We hope to have three bikes ready to compete, one in the M-G Modified class and one in the A-G Special Construction Class with one bike as a spare.How long does the bike have to sustain speed to be counted as a land speed record?
We will run on the short course which will be approximately 5 miles long. Our speed will be measured in the section between miles two and three, so we’ll stay wide open from the start through this section.What happens if a bike blows up at 120 mph on the salt?
I haven’t had that experience yet, but I was talking to Canadian racer Jason McVicor who blew the engine on his R1 at over 200mph. He told me that he thought he had blown a water hose, but it turned out to be the rod going through the case and through the radiator, causing the leak. Jason said he just pulled in the clutch and coasted to a stop, no problem.Are the goals realistic for this project?
Well… we are trying to make a 2 stroke dirt bike with about 7 cubic inches of displacement run for over 3 miles at full throttle with a 180 pound rider at speeds well over 120 miles an hour at an altitude of nearly a mile high, in temperatures of around 110 degrees…maybe not realistic, but I think it is possible.How long have you known Rod Falkner?
I met Rod in 1977 in a snow storm in Anchorage, Alaska. He was there to interview me for the Nordstrom’s ski department. At that time, Nordstrom’s also sold tires, appliances and skis along with clothing and shoes. I got the job and really enjoyed working with Rod so we have been working together ever since.What does Rod Falkner bring to this project?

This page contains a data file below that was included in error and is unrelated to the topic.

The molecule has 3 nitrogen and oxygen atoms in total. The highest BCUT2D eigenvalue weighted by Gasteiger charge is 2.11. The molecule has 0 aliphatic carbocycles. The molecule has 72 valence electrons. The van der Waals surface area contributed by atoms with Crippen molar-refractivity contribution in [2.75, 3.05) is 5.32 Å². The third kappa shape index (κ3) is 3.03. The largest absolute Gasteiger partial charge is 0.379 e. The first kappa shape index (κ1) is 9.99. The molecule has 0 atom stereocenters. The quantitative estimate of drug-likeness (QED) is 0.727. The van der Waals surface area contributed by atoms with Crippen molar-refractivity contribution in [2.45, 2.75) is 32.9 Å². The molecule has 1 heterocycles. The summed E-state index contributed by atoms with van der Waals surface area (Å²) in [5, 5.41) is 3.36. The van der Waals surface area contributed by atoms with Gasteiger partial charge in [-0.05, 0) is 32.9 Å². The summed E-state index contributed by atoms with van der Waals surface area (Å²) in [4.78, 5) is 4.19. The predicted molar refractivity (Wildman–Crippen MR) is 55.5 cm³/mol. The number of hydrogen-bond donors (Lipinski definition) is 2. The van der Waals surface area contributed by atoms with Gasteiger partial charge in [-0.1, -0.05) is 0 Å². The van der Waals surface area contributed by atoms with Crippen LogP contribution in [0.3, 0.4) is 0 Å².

Rod brings the knowledge and experience that is necessary for us to have a real chance at a record. He has helped set records [at Bonneville] before with teams running both cars and motorcycles. Rod eats, sleeps and breathes internal combustion motors and has adapted quickly to the challenges of heat and altitude that come with Bonneville.What’s the ultimate Bonneville project bike you hope to build someday?
This might be the one; I think it captures the spirit of LSR for me. You are allowed to use your imagination and build a vehicle that may not be like anyone else’s and then take it to Bonneville run it. For me personally, Bonneville isn’t about going fast, it’s about going faster.